We love our bacon. In recent years, this pork delicacy has seen a resurgence in popularity alongside new ways to enhance recipes ranging from bacon-infused macaroni and cheese1 to the not-quite traditional bacon-wrapped holiday turkey.2
But just because something is popular doesn’t mean it’s good for you. According to the World Cancer Research Fund, one way to help reduce your risk of developing cancer is to omit processed meats from your diet. This includes bacon, salami, hot dogs and some sausages, all of which have been linked to an increased risk for colorectal cancer. While beef, pork and lamb also may contribute to cancer risk, the correlation isn’t quite as strong.3
It seems as if studies emerge every day recommending what we should and shouldn’t eat to improve our health. While researchers can draw reasonable guidelines, the reality is we’re all different; our various lifestyle choices, bodies and genetic makeup result in individual health outcomes, longevity and quality of life. Because of this, it’s a good idea to consider life insurance and to also plan for potential long-term care costs, for ourselves and to help protect our loved ones’ financial future. Please give us a call if you’d like to discuss your insurance options.
Now’s the time to focus on lifestyle choices to help promote a long and healthy life. For example, eggs had a bad reputation for many years. But recent studies show that eating eggs in moderation — approximately one a day — is believed to reduce the risk of diabetes without driving up serum cholesterol levels. Naturally, it’s best to omit any accompanying ham or bacon.4
Instead of potato chips or other crunchy, salty snacks, choose a handful of pecans, which may improve insulin levels to help reduce the risk of heart disease, particularly in people who are overweight or obese. Also, mushrooms are shown to reduce excess inflammation linked to health ailments such as thyroid and heart conditions.5
Good news for coffee drinkers: A recent study found strong correlations from caffeine and coffee to a lower risk for heart disease, type 2 diabetes, breast, colorectal, colon endometrial and prostate cancers.6
Those trying to lose weight may avoid carbohydrates. In doing so, many people increase their intake of protein-laden foods. However, be careful with this approach, as the types of foods you eat may be more of a key factor. For example, one study found that those eating a diet high in meat-based protein had a 60 percent increase in cardiovascular disease. Meanwhile, those getting their protein largely from nuts and seeds actually reduced their risk for cardiovascular disease by 40 percent.7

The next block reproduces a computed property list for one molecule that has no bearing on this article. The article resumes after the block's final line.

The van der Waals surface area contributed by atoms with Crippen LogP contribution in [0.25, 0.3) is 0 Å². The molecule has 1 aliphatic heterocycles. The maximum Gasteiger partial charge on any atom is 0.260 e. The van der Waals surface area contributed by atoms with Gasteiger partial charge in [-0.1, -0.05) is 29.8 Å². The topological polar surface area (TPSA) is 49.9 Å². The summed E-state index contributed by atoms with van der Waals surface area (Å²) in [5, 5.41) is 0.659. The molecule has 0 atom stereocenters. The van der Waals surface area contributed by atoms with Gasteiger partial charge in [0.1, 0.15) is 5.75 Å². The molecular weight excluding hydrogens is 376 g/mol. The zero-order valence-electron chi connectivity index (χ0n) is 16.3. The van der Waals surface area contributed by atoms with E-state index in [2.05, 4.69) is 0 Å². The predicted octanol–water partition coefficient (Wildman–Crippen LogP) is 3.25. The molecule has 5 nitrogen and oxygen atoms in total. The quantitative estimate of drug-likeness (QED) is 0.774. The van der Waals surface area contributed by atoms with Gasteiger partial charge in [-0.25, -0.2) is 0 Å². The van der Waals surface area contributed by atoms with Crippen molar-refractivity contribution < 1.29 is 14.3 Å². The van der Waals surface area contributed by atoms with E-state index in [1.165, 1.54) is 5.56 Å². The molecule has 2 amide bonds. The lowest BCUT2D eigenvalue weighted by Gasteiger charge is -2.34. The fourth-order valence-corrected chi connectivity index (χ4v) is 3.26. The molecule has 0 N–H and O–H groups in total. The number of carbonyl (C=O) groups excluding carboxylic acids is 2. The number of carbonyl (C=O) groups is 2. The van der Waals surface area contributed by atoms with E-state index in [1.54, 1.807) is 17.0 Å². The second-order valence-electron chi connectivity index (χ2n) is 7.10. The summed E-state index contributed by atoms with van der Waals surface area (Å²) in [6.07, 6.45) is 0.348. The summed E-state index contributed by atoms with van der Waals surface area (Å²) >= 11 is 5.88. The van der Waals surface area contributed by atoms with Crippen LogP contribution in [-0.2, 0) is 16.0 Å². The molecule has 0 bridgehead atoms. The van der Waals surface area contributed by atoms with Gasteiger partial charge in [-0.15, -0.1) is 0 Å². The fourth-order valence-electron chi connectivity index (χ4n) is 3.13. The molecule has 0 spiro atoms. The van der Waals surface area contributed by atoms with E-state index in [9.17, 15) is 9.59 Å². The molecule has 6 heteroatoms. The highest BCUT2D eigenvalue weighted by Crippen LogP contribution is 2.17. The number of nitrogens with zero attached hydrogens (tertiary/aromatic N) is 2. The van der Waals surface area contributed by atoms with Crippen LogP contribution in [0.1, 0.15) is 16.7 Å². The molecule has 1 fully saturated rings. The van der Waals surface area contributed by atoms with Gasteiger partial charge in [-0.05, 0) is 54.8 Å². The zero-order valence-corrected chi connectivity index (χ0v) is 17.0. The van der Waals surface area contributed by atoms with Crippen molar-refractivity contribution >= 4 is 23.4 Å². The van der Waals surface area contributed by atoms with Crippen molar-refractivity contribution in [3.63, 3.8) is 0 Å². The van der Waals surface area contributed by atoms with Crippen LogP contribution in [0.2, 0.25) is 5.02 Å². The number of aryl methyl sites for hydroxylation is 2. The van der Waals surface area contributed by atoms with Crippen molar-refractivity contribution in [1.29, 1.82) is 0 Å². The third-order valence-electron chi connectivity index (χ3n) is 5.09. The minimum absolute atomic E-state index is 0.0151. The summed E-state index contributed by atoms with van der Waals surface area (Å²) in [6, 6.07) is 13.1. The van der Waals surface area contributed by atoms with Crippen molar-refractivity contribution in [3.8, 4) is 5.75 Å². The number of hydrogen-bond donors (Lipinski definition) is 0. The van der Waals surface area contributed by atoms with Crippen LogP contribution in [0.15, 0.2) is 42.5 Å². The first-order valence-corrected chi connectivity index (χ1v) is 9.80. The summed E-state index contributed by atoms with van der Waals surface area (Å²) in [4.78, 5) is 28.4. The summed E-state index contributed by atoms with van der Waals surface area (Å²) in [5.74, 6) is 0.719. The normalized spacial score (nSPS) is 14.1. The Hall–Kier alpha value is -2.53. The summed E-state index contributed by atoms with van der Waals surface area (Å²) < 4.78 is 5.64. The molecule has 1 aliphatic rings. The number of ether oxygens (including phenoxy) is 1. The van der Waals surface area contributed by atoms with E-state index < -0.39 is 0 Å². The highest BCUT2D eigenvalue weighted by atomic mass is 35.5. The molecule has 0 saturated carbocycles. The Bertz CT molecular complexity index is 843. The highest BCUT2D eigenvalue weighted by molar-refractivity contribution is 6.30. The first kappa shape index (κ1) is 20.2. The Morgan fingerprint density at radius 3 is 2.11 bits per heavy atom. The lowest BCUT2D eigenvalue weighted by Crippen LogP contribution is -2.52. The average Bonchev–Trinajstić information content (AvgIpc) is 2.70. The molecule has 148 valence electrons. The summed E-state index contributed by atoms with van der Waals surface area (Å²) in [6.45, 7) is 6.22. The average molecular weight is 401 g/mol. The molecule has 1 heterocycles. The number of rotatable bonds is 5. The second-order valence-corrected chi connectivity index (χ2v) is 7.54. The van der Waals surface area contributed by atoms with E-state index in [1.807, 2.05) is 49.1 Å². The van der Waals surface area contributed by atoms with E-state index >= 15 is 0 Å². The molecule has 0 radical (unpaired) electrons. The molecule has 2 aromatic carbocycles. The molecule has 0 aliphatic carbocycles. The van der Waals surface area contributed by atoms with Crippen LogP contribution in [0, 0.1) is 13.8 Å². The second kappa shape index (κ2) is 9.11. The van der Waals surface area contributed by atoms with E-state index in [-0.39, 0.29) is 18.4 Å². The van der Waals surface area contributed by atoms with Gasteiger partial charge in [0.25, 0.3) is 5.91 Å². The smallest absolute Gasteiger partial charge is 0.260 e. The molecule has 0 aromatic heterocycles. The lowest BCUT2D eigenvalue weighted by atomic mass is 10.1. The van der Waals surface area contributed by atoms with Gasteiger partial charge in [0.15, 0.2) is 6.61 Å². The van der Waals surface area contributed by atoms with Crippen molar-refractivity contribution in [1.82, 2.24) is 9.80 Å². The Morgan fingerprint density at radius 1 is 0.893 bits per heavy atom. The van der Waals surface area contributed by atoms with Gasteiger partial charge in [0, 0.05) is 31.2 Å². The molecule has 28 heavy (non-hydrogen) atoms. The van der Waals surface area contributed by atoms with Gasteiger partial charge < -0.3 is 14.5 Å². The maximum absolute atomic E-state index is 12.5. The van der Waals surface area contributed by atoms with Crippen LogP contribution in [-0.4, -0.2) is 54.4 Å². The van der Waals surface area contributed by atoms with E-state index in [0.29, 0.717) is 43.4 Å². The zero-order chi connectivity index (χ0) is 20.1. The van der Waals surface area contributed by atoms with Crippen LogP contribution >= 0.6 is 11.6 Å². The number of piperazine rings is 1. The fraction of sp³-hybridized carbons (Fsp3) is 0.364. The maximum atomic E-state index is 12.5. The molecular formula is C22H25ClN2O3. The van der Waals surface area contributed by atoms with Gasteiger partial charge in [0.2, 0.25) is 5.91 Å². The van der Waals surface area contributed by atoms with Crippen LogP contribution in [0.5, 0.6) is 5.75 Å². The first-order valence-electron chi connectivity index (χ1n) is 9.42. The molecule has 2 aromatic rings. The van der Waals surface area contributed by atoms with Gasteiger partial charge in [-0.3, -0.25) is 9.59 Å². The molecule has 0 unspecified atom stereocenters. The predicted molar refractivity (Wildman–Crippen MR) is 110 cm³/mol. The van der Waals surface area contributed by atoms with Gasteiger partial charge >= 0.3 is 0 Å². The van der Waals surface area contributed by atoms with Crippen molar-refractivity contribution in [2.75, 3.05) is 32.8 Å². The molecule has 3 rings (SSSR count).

1 Tess Koman. Delish.com. June 6, 2018. “Move Your Cheese-Loving Butt: Panera Just Rolled Out A Bacon Mac And Cheese.” https://www.delish.com/food-news/a21087421/panera-bacon-mac-and-cheese/. Accessed June 25, 2018.
2 Indiana Nash. The Daily Gazette. Nov. 19, 2017. “8 alternative ways to prepare your Thanksgiving turkey.” https://dailygazette.com/article/2017/11/19/8-alternative-ways-to-prepare-your-thanksgiving-turkey. Accessed June 25, 2018.
3 Jamie Ducharme. Time. May 26, 2018. “Cancer Group Recommends Ditching Bacon and Booze to Stay Cancer-Free.” http://time.com/5292566/world-cancer-research-fund-report/. Accessed June 25, 2018.
4 Kathleen Doheny. EndocrineWeb.com. June 16, 2018. “Heart Healthy Diet to Improve Cardiovascular Health, Lower Diabetes Risk.” https://www.endocrineweb.com/news/diabetes/59709-heart-healthy-diet-improve-cardiovascular-health-lower-diabetes-risk. Accessed June 25, 2018.
6 Kashmira Gander. Newsweek. June 22, 2018. “Drinking this much coffee can help keep your heart healthy, study suggests.” http://www.newsweek.com/amount-coffee-which-could-protect-heart-revealed-study-990660. Accessed June 25, 2018.
7 Sarah Angle. Healthline. June 14, 2018. “Think Your High-Protein Diet Is Healthy? It May Be Hurting Your Heart.” https://www.healthline.com/health-news/high-protein-diet-hurting-your-heart#1. Accessed June 25, 2018.
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